4. They would never be called a friend of a sinners

Christ was accused many times of being a “friend of sinners” (Matt. 11:19; Luke 7:34). He hung around tax-gatherers, prostitutes, and drunkards. He did not come to call the righteous to repentance, but sinners (Luke 5:31-32). So who would you expect him to be friends with? It is not as if the Pharisees were righteous and did not need to repent; they just did not recognize it since it is so easy to hide the sins of their heart. If the Pharisees would have recognized their depravity (as some did—John 3ff), then Christ would have come to them . . . and still been a friend of sinners!

I don’t know where I heard this, but, on average, Christians lose all their unbelieving friends within two years of their conversion. My experience says this is true. This is not following Christ’s example. Christ was a friend of the lost. In just about every area, he did what all the legalists thought was taboo. Though Christ would call all to repentance, he would do so at the right time.

Legalists do not have friendships with unbelievers. If they see you hanging out with unbelievers, they will accuse you of the same fleshly sins that they are engaging in or they will say you are condoning their sin by befriending them. At the very least they will say you are “walking the line” of compromise and are sure to give in.

But what the legalist does not realize is this: not only are they following Christ more in befriending sinners (so long as the intension is to be Christ to them), but if they were to come back to the “fold” of the legalist, they would be befriending worse sinners. The only reason Christ did not hang out with the Pharisees is because they did not know how sinful they were and were not falling on their face saying “Have mercy to me, a sinner” (Luke 8:13).

Who do you think Christ would hang around today were he here on earth? Legalists or drunkards and homosexuals? Let me ask you this probing question: Have you ever been accused of being a friend of sinners? If not, why?

Further Reading: “Fourteen Characteristics of Theological Legalism”


7 Things NOT to Say to a Depressed Christian

Handling a Depressed Christian

As many of you know, I’ve been depressed for almost five years now. I had a major break in March of 2010. It came out of nowhere and has been a frequent uninvited guest in my home ever since.

I won’t go into it now, but almost seven weeks ago I came out of the depression. I think I know the triggers. But I often tell people not to get too excited. I can never be sure which “me” is going to wake up tomorrow. Will it be joyful me? (who I love) He’s the one who sees life positively and has no time for worry (too busy serving God)? Or will it be broken me (who I hate)? He can’t dwell on anything but the bad and sees no hope in life (and doesn’t even act like there’s a God)? 7 Things NOT to Say to a Depressed Christian But while I have my thoughts straight, I’ve been able to dwell on so many positive things. One of these is the subject of this post. I’ve accumulated a list of seven things depressed people (Christian’s especially) are told. They’re meant to help them out of their depression. I’ve even had these things said to me. But these things are wrong.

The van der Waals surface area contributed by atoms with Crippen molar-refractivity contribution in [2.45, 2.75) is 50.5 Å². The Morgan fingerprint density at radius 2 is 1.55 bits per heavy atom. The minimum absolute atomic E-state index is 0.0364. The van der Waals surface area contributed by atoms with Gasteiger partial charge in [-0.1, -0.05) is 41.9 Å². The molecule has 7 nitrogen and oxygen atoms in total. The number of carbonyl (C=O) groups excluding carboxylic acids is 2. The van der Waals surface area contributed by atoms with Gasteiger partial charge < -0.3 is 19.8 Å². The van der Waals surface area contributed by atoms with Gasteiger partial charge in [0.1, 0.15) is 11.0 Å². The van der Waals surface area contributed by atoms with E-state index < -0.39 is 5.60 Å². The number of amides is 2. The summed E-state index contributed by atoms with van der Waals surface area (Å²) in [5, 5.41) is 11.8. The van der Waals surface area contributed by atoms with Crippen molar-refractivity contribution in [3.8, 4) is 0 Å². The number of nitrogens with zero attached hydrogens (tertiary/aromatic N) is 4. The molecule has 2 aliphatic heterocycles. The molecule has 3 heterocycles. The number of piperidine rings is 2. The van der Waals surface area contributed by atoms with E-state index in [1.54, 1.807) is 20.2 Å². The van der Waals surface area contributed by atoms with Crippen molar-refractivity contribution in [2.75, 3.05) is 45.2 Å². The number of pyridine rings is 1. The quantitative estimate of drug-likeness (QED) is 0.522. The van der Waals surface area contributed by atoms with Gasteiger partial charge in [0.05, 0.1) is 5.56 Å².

Please Note: None of these things necessarily come from evil intentions. These come from people who sincerely want you to recover. However, they do come from the evil flesh that dwells in all of us: judgmenalism. I hope this becomes clear as you read.

Further Reading: Dealing With My Depression #1: Muffling Its Voice

“Just Snap Out of It”

I don’t know how many times I said this to my depressed sister before she took her life. “Just snap out of it, Angie.” From my perspective, I thought you could. I thought that being depressed or happy was an act of the will. If you just make the right decision, you can think your way out of it. But more often than not, depression is not an act of the will. It is an interplay between the mind and the brain that you can’t snap out of. Don’t you think that people who are depressed would “Just snap out of it” if it were that easy? Remember, they don’t want to be depressed. It is the worst torture that one can possibly imagine.

“Think Positively”

Again, this might seem right. Please realize that most of the time a depressed person can’t think positively. That’s why they’re depressed. If I were to tell you there’s a giant elephant in your room, would you believe me? What if I said that all you have to do is close your eyes and trust it to be true? You’d probably say, “I can’t!”Telling someone who’s depressed to “think positively” completely misses the problem. They can’t think positively any more than you can believe there’s an elephant in the room. They don’t want to think negatively. They just can’t stop.

Further Reading: Depression – When We Want to Die

“Confess Your Sins”

Trying to find a sin trigger in the life of the depressed is a hard proposition. There may be some evident sin in their lives that they need to deal with, but consider this:

1) Everyone Sins But Not Everyone’s Depressed There is evil in everyone. According to Martin Luther we’re all, simul justus et peccator which is Latin for “at the same time just and sinners.” Additionally, according to the Gospel of John we have to admit to sin in our lives: